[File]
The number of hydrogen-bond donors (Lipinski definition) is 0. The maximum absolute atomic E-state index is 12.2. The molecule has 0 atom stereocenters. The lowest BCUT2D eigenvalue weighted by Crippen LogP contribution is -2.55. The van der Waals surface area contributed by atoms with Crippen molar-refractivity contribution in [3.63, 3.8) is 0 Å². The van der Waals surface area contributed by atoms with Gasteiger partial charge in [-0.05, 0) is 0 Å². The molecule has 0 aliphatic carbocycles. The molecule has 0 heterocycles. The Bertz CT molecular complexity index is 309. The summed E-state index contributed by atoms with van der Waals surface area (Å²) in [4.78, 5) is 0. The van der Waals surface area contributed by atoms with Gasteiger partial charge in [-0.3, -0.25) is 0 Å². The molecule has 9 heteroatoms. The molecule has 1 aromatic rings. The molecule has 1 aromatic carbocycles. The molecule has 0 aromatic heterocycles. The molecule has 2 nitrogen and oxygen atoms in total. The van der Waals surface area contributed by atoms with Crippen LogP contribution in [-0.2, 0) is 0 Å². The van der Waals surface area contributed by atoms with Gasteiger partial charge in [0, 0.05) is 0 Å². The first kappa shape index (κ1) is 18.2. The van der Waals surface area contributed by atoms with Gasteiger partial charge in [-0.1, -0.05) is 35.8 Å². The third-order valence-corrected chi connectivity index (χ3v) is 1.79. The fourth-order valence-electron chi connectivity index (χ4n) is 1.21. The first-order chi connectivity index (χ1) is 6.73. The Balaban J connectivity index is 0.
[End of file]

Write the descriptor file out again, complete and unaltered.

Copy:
The number of hydrogen-bond donors (Lipinski definition) is 0. The maximum absolute atomic E-state index is 12.2. The molecule has 0 atom stereocenters. The lowest BCUT2D eigenvalue weighted by Crippen LogP contribution is -2.55. The van der Waals surface area contributed by atoms with Crippen molar-refractivity contribution in [3.63, 3.8) is 0 Å². The van der Waals surface area contributed by atoms with Gasteiger partial charge in [-0.05, 0) is 0 Å². The molecule has 0 aliphatic carbocycles. The molecule has 0 heterocycles. The Bertz CT molecular complexity index is 309. The summed E-state index contributed by atoms with van der Waals surface area (Å²) in [4.78, 5) is 0. The van der Waals surface area contributed by atoms with Gasteiger partial charge in [-0.3, -0.25) is 0 Å². The molecule has 9 heteroatoms. The molecule has 1 aromatic rings. The molecule has 1 aromatic carbocycles. The molecule has 0 aromatic heterocycles. The molecule has 2 nitrogen and oxygen atoms in total. The van der Waals surface area contributed by atoms with Crippen LogP contribution in [-0.2, 0) is 0 Å². The van der Waals surface area contributed by atoms with Gasteiger partial charge in [0, 0.05) is 0 Å². The first kappa shape index (κ1) is 18.2. The van der Waals surface area contributed by atoms with Gasteiger partial charge in [-0.1, -0.05) is 35.8 Å². The third-order valence-corrected chi connectivity index (χ3v) is 1.79. The fourth-order valence-electron chi connectivity index (χ4n) is 1.21. The first-order chi connectivity index (χ1) is 6.73. The Balaban J connectivity index is 0.